Because people and social phenomena survive extreme limit situations by 1) fragmenting risk exposures and 2) searching intensely for better options outside the box.

Risk Management by Risk Fragmentation: What Liquidity Injection Really Does

Capital infusions by purchase of preferred stock (note that this purchase was diluted to common stock in due time), liquidity injections, and organized MBS purchases enable an entire financial system to hunker down in extremes. The entire system reorganized assets in a decentralized way to SIVs or other off balance-sheet conduits outside of regulator purview while liabilities were managed at the on-balance sheet center to create a “Too Big Too Fail” entity. This created an utter mess of independent legal entities whose status is only semiautonomous in practice. By design. It is this attempt to hold liabilities on balance sheet that enabled banks to enjoy “too big too fail” status using one standard of measurement. At the same time, holding assets that can be measured money good using another valuation method are moved out of reach of regulators. I know, I know FASB may change this…only to change again should need arise. So the best case in both Romania and Wall Street is they got a bailout. Socialized versus private enterprise distinctions are meaningless when the state holds a big equity stake. It may be true that the government will not exercise its right over disposal of property, but they could. And they do have rights over residual income streams and business decisions. On the other side are fortunate businesses that have cash flow when others don’t. In this case, risk fragmentation combined with illiquidity creates interlocking business conglomerates. If a business can’t collect on receivables, then cash rich businesses will exchange debt for equity, creating conglomerates whose center generates cash. This isn’t about Wall Street. This is nothing new under the sun.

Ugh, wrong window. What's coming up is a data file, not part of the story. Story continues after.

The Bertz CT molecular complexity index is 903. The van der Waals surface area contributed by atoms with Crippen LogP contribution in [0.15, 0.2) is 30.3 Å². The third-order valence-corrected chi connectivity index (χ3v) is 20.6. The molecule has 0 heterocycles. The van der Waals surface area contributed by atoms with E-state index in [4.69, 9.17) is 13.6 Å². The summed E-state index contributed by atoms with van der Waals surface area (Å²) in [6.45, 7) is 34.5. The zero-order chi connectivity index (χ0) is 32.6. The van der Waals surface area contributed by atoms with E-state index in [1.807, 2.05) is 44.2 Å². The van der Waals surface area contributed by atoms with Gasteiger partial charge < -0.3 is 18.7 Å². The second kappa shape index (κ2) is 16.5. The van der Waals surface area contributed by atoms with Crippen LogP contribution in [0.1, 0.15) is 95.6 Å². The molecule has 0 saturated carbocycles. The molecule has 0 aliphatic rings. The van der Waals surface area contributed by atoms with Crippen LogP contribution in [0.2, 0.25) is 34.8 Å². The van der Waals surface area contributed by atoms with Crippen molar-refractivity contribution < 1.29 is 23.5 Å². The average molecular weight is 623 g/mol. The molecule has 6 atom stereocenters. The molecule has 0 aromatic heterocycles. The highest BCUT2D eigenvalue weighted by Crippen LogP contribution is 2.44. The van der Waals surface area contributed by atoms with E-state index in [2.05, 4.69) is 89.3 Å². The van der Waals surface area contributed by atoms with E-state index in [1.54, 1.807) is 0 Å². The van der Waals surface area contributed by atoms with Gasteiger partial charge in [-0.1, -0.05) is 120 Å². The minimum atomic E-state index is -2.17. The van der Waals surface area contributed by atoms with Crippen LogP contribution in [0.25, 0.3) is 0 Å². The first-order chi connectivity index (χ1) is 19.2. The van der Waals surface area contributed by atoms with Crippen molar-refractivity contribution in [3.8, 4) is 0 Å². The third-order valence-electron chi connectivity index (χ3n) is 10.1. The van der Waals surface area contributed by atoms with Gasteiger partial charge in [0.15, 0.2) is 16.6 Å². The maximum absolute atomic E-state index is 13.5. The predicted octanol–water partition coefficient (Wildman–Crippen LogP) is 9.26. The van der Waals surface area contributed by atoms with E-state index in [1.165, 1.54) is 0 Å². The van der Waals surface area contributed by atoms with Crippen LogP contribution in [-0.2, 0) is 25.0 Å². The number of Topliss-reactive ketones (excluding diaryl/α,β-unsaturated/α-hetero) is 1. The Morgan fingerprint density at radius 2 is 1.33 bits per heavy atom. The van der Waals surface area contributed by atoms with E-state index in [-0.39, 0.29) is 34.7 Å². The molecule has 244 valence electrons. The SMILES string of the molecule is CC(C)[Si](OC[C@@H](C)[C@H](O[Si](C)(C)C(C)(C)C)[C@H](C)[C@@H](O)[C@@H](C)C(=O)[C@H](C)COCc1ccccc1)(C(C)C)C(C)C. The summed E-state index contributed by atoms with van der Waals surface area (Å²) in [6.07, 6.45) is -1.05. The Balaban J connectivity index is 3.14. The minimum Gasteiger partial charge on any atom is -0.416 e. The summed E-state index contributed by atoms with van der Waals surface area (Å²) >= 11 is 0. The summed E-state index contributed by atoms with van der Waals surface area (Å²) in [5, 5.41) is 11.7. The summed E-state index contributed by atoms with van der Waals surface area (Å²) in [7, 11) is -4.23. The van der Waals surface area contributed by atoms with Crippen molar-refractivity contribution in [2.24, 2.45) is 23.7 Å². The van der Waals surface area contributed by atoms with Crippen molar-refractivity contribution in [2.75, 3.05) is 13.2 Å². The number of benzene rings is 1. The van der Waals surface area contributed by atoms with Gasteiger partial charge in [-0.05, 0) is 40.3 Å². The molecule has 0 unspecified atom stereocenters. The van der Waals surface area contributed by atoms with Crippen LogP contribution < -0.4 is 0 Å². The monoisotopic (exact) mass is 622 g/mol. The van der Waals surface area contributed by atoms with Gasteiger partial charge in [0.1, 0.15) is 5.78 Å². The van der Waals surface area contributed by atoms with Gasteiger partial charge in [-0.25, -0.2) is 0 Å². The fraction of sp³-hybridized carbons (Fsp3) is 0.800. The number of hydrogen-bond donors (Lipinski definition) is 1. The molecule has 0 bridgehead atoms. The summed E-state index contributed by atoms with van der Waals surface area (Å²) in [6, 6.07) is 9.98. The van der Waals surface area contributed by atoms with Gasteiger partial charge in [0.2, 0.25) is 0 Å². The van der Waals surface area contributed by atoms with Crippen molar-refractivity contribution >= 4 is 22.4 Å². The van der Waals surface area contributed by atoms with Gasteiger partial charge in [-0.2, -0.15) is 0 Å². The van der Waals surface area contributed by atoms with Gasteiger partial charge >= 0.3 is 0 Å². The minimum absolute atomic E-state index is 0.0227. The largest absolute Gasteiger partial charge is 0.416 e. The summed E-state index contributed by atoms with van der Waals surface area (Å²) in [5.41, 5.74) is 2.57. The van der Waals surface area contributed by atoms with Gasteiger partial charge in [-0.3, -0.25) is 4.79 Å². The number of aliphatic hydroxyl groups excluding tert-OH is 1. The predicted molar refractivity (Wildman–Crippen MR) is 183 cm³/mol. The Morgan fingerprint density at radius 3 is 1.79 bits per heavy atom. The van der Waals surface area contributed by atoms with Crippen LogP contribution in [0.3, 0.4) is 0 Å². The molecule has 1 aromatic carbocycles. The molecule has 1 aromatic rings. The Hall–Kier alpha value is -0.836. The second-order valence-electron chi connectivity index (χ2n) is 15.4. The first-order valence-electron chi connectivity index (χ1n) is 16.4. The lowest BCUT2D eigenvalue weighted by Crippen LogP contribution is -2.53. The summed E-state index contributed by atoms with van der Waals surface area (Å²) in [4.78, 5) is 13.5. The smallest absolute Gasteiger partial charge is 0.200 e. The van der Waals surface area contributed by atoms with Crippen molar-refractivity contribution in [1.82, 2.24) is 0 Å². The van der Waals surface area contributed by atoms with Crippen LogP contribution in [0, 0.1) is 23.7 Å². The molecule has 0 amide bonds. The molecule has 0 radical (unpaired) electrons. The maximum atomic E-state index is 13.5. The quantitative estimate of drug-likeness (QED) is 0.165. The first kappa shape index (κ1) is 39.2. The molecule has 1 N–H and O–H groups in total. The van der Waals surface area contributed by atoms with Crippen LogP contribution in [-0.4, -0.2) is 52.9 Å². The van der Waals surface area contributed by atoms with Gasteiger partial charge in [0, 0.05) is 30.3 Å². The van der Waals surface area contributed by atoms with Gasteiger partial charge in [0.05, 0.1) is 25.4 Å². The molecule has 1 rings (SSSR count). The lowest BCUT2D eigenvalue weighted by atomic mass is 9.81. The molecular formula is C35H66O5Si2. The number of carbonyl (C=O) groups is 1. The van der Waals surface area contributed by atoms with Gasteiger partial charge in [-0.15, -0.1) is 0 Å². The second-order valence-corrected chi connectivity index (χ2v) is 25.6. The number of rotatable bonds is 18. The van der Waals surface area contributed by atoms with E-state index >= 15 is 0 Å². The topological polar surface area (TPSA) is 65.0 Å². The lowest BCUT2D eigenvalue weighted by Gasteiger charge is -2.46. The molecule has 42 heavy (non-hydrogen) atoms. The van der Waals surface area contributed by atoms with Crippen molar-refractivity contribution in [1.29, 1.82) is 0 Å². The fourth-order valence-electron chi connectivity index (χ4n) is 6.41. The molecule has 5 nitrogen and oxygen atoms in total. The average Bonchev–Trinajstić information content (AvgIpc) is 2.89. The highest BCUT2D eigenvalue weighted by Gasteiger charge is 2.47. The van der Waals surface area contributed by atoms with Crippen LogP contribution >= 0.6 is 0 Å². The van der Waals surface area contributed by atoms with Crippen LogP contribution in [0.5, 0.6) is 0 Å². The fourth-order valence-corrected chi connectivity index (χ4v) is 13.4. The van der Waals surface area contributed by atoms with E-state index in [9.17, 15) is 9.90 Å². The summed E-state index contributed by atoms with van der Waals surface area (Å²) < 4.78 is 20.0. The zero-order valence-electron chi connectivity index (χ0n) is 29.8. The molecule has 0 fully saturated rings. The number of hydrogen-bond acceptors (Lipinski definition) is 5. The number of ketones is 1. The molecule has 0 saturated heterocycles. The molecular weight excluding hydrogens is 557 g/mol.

Thinking Outside the Box…Strategic Mass Default
Outside the box in Romania meant ceasing payment of interest and principal. Not paying interest and principal as a debtor’s unilateral decision independent of legal recourse is what makes a payment arrear. And it explains how businesses kept going and employing people. Remember that rising real wage in 1995-1996? State and firm arrears exploded in 19951996. Capital and liquidity injections to banks in the US create incentives for bank forbearance of mortgage delinquencies. Delinquency is just a type of payment arrear. Whether this is an intended transfer payment or an unintended consequence of a direct subsidy, the result is disturbing if it becomes a perceived free ride. How pervasive could arrears become? Business and state/local government arrears approached 50% of GDP in Romania. Unpaid Arrears as a % of GDP, Romania 1993‐2003